When mature but not completely ripe, breadfruit can be used like potato, like wheat products, like kalo (as poi), and like corn masa flour (as you will see below). I've heard that prepared some ways it is like freshly baked bread, but I'm still looking for that recipe. Ripe breadfruit is sweet and can be used for dessert recipes. Like many high starch foods, breadfruit can be a blank canvas taking on other flavors depending on how it is prepared. In my - very limited - experience, I've noticed that it can have an artichoke-like smell and flavor.
|a 2.5 lb breadfruit steamed for 1.5 hours|
All this coming from a girl who had barely heard of breadfruit a year ago. Recently, I've been inspired to try my hand at preparing breadfruit. The Breadfruit Festival gave me courage me to tackle some breadfruit recipes. Since our beautiful, keiki Ma'afala tree won't be giving fruit for 2-3 years, we have some time to develop some favorite preparations.
Sonia Martinez has posted recipes from the Breadfruit Festival's cooking contest on her blog. Of the recipes she posted, the breadfruit tamales caught my attention. In this recipe, which won culinary students of Kua O Ka La New Century Public Charter School and their kumu Mariposa Blanco first prize, breadfruit completely replaces corn. The outside of the tamale contains only breadfruit and oil. Since the options for the filling are limitless, this could be a fantastic meal that needs to be in every sustainability-seeking tropical gardener's recipe box! If it actually is yummy, that is. We attempted to find out.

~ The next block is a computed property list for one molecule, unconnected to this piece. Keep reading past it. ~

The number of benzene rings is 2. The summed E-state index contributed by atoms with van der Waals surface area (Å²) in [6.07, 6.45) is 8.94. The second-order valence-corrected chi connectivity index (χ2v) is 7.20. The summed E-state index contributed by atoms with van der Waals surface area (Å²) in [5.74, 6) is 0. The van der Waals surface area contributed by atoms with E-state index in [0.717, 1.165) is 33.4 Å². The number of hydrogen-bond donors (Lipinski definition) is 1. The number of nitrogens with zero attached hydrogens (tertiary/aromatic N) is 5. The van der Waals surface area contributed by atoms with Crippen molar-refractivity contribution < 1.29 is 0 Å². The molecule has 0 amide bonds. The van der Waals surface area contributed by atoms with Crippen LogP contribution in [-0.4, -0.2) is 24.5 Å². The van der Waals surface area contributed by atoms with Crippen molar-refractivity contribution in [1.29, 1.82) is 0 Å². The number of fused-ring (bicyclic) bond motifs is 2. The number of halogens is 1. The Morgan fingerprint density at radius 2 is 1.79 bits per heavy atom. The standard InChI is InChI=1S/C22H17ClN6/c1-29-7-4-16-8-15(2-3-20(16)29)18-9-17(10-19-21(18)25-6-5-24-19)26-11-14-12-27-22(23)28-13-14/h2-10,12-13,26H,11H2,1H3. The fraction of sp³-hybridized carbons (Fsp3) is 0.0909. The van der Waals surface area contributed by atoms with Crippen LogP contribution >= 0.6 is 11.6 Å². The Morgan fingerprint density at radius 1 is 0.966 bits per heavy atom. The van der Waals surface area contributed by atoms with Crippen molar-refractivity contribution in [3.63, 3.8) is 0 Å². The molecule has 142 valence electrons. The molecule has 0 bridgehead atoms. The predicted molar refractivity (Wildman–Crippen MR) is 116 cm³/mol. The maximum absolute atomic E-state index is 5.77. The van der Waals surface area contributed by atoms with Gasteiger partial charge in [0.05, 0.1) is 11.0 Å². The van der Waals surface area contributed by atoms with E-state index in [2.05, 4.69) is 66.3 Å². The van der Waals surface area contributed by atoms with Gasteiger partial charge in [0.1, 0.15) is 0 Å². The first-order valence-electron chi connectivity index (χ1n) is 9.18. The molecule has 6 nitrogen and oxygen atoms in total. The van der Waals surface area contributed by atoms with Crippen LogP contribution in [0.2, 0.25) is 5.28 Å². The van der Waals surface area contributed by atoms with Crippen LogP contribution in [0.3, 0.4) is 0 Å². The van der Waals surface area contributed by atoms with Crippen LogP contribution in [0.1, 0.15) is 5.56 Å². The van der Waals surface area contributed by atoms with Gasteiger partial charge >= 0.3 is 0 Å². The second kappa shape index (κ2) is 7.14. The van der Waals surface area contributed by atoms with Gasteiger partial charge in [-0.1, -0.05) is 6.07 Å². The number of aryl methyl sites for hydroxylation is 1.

We loosely followed the recipe, putting a small amount of steamed breadfruit (about 1/3 of 1 2.5 lb fruit) in the mostly-green-with-dark-lines-between-the-plates state of ripeness into the blender. Blending it really did not work. We moved the mixture of crumbles and chunks to a hand-crank food processor, which did much better. After it became ground and crumbly, we added some olive oil until it seemed that it could be formed into and hold together as a tamale shape.
We cut some banana leaves and used them to mold the breadfruit shell. We filled the tamales with cheese, red bell pepper, and tomatillo, and molded more breadfruit crumbs to finish the shape. It took a bit of experimentation to get the wrapping to work, but soon we had pretty packages.
|breadfruit-shelled tamales wrapped in banana leaves and ready to be steamed|
|unrapping breadfruit tamales|
Looked great! Added homemade guacamole from our avocados and veg chili from a can (Amy's) to get this feast:
|breadfruit shelled tamale dinner|
The result? Ono! It really was amazing! I could not at all tell that this was breadfruit and not corn flour. Truly a success! And so filling.
This is our third success (out of three tries) with breadfruit dinners. Breadfruit already rocked us in soup, where it was like a cross between a potato and a dumpling, and a stir fry, where - fried in oil and soy sauce - it was like delicious nuggets of fatty, salty baked tofu.
More breadfruit experiments are scheduled for next week.
This post was dded to Attainable Sustainable's Blogging Bee. Click to see more blog posts about living simply and sustainably.